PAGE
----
IVGID GM’s Corner: One-third of our homes are occupied year-round
Special to the Bonanza
Late October is a busy time for our recreation staff here at IVGID. Over at Golf, they are closing shop and winterizing the golf courses. At Ski, they are ramping up for what we all hope is a snowy winter. At the Recreation Center they are furiously finishing up our new data system in time for the Christmas rush.
Over at utilities, life isn’t quite as frenzied. They can now catch up on all the work they couldn’t do during the summer. Construction season is over and sewer/water flows are some of the lowest they have experienced all year.
Our utility staff can confirm that there are far less people in town in late October than in July or August. They can also tell you that every day of the year, there are a lot less people in town than there were in 1997 or 2003 or 2006 or even 2011.
Back in December, I wrote a column about the correlation between daily sewer/water flows and daily population (bit.ly/1N8jYm2).
Based on daily flows, we have a lot less population in the spring, winter and fall than we do in the summer. The analysis demonstrated that our year round population is closer to 7,000 residents — far less than the 8,930 in the 2010 census.
Back in the 1990s, our sewer flow — and population — was much larger. Our year-round population was about 10,000 residents. While there were still more people here in July than October, there wasn’t as much difference in population from month to month.
Since the article was printed, I’ve had plenty of people support my analysis while others dispute the data. Many folks claim that the drop in daily population has been far less precipitous and others claim that July is as busy now as it was 15 years ago.
Being a self-professed data geek, I’ve attempted to find other data points to either support or refute my claims. In the original article, other source data to back up the population drop included corresponding drops in Voter Registration and Average Daily Traffic Counts.
Since that time, I’ve also tracked down additional information regarding school enrollment and trash pickups.
Back in 1998, our local public schools had nearly 1,500 students. By 2010, that number had dropped to 1005. The past four years the number has stayed within a narrow range of 941-955 students.
Over the 17-year period, total enrollment has dropped 36.1 percent. During that same time, school enrollment has increased 19.7 percent district-wide. Our schools have gone from 2.8 percent to 1.5 percent of the total District enrollment.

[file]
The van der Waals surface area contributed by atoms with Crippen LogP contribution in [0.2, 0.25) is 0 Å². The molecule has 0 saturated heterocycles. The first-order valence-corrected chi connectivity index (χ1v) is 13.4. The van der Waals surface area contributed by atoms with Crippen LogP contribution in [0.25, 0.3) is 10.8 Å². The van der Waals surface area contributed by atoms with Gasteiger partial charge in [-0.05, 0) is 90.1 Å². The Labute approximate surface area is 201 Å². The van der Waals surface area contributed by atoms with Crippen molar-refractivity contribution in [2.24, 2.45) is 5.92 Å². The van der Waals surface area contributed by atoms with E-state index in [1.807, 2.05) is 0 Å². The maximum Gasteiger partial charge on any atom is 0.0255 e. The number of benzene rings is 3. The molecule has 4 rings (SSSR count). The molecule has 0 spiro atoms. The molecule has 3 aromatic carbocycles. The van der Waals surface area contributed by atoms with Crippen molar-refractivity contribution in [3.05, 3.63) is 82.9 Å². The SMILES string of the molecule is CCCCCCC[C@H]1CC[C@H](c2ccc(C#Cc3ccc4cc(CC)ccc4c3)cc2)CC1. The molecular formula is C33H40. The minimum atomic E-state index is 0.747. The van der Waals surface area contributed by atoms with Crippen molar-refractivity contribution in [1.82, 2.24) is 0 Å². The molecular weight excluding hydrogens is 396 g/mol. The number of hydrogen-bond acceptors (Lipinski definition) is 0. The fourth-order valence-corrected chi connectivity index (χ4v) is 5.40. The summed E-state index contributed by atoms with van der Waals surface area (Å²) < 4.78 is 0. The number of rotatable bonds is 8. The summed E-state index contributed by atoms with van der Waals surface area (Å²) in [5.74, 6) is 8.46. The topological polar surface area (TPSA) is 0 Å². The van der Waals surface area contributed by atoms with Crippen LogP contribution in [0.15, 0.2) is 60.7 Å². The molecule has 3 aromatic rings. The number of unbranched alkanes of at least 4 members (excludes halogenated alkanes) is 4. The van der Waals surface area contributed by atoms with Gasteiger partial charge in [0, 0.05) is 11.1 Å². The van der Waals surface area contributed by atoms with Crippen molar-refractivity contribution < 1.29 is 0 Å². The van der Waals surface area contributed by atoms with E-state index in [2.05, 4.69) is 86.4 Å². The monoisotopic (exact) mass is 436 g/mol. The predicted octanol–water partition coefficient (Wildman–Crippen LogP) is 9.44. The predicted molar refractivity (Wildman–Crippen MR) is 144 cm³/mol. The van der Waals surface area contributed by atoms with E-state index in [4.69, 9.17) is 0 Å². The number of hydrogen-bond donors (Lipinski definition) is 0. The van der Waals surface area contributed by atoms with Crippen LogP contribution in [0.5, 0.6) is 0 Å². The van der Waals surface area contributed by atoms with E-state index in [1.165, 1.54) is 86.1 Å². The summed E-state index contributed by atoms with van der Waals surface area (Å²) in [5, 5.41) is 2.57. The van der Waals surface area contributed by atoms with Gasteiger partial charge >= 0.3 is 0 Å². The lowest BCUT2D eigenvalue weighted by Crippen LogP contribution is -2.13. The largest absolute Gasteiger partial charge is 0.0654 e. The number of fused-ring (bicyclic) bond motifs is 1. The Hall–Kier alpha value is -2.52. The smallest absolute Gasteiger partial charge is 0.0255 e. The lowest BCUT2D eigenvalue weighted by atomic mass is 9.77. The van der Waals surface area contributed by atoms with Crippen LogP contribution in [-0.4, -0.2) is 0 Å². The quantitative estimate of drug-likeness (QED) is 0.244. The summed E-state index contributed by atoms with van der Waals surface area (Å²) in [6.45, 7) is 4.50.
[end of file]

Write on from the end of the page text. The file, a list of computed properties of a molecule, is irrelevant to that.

This drop in school enrollment closely mirrors our overall drop in sewer consumption during that time. Overall sewer consumption has dropped 36.7 percent during that same period — nearly identical. Overall sewer consumption has been flat the past two years and school enrollment has been flat during that time as well.
As noted above we’ve assumed about 2,000 less residents than counted in the 2010 census. After talking to local real estate experts, we’ve concluded that most, if not all, the over-count in the census were owner occupied units. The 3,600 residents renting 1,314 units is an accurate estimate.
With 2.1 residents per owner occupied home (consistent with the census) we have about 1,570 owner occupied units. With 7,800 total residential units, that means that 20 percent of our units are owner occupied, and 17 percent are renter occupied.
One way to cross check this estimate would be via our number of utility connections. Unfortunately, over half of our units are not individually metered. The same goes for trash.
However, the limited data I have for trash pickups reinforces our estimate. In June 2014, we spent a week counting the number of homes which put out trash. Of the 3,730 houses with trash pickup, 41 percent (1,526 homes) put out trash that week.
Given that we have more part timers here in June, you would expect the number to be a bit higher than our year round population.
Thus, I feel pretty confident that barely one-third of our homes are occupied year round.
So why does this matter?
Understanding our flows are important for determining the future improvements to our water and sewer facility. Understanding the seasonality of our population is important for determining the recreation programs we offer and when we offer those programs.
It also will be important in understanding how we project the future demands for our recreation facilities and the types of facilities we should provide in the future.
“GM’s Corner” is a recurring column from Incline Village General Improvement Distinct General Manager Steve Pinkerton, who will discuss issues and offer updates regarding various district matters. He may be reached for comment at email@example.com.
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